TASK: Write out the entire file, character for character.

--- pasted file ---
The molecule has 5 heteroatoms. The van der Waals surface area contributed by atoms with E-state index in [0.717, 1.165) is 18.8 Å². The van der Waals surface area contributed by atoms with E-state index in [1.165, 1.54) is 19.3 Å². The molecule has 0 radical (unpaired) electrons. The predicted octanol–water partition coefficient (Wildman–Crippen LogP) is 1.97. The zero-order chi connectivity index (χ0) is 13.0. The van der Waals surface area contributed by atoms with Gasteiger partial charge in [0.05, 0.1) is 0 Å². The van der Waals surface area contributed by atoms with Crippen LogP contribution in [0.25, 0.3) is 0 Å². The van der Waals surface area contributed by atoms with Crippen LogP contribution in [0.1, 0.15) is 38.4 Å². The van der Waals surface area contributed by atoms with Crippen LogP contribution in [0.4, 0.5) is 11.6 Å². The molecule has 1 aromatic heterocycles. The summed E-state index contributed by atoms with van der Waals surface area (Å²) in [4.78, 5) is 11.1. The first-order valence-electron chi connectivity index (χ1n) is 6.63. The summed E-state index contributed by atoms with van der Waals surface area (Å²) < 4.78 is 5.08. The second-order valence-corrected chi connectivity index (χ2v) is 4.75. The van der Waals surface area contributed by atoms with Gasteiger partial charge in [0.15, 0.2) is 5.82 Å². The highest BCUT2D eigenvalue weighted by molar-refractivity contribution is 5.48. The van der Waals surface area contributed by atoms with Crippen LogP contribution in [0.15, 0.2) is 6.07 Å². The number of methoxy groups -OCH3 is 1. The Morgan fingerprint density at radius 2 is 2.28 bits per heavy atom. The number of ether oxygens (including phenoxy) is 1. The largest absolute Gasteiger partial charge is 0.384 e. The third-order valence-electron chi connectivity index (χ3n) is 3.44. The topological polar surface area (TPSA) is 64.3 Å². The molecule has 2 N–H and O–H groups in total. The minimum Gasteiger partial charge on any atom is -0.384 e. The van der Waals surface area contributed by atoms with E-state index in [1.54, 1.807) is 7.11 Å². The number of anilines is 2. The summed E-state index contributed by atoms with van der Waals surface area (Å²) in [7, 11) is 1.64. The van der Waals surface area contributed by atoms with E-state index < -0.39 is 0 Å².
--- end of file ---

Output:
The molecule has 5 heteroatoms. The van der Waals surface area contributed by atoms with E-state index in [0.717, 1.165) is 18.8 Å². The van der Waals surface area contributed by atoms with E-state index in [1.165, 1.54) is 19.3 Å². The molecule has 0 radical (unpaired) electrons. The predicted octanol–water partition coefficient (Wildman–Crippen LogP) is 1.97. The zero-order chi connectivity index (χ0) is 13.0. The van der Waals surface area contributed by atoms with Gasteiger partial charge in [0.05, 0.1) is 0 Å². The van der Waals surface area contributed by atoms with Crippen LogP contribution in [0.25, 0.3) is 0 Å². The van der Waals surface area contributed by atoms with Crippen LogP contribution in [0.1, 0.15) is 38.4 Å². The van der Waals surface area contributed by atoms with Crippen LogP contribution in [0.4, 0.5) is 11.6 Å². The molecule has 1 aromatic heterocycles. The summed E-state index contributed by atoms with van der Waals surface area (Å²) in [4.78, 5) is 11.1. The first-order valence-electron chi connectivity index (χ1n) is 6.63. The summed E-state index contributed by atoms with van der Waals surface area (Å²) < 4.78 is 5.08. The second-order valence-corrected chi connectivity index (χ2v) is 4.75. The van der Waals surface area contributed by atoms with Gasteiger partial charge in [0.15, 0.2) is 5.82 Å². The highest BCUT2D eigenvalue weighted by molar-refractivity contribution is 5.48. The van der Waals surface area contributed by atoms with Crippen LogP contribution in [0.15, 0.2) is 6.07 Å². The number of methoxy groups -OCH3 is 1. The Morgan fingerprint density at radius 2 is 2.28 bits per heavy atom. The number of ether oxygens (including phenoxy) is 1. The largest absolute Gasteiger partial charge is 0.384 e. The third-order valence-electron chi connectivity index (χ3n) is 3.44. The topological polar surface area (TPSA) is 64.3 Å². The molecule has 2 N–H and O–H groups in total. The minimum Gasteiger partial charge on any atom is -0.384 e. The van der Waals surface area contributed by atoms with E-state index in [1.54, 1.807) is 7.11 Å². The number of anilines is 2. The summed E-state index contributed by atoms with van der Waals surface area (Å²) in [7, 11) is 1.64. The van der Waals surface area contributed by atoms with E-state index < -0.39 is 0 Å².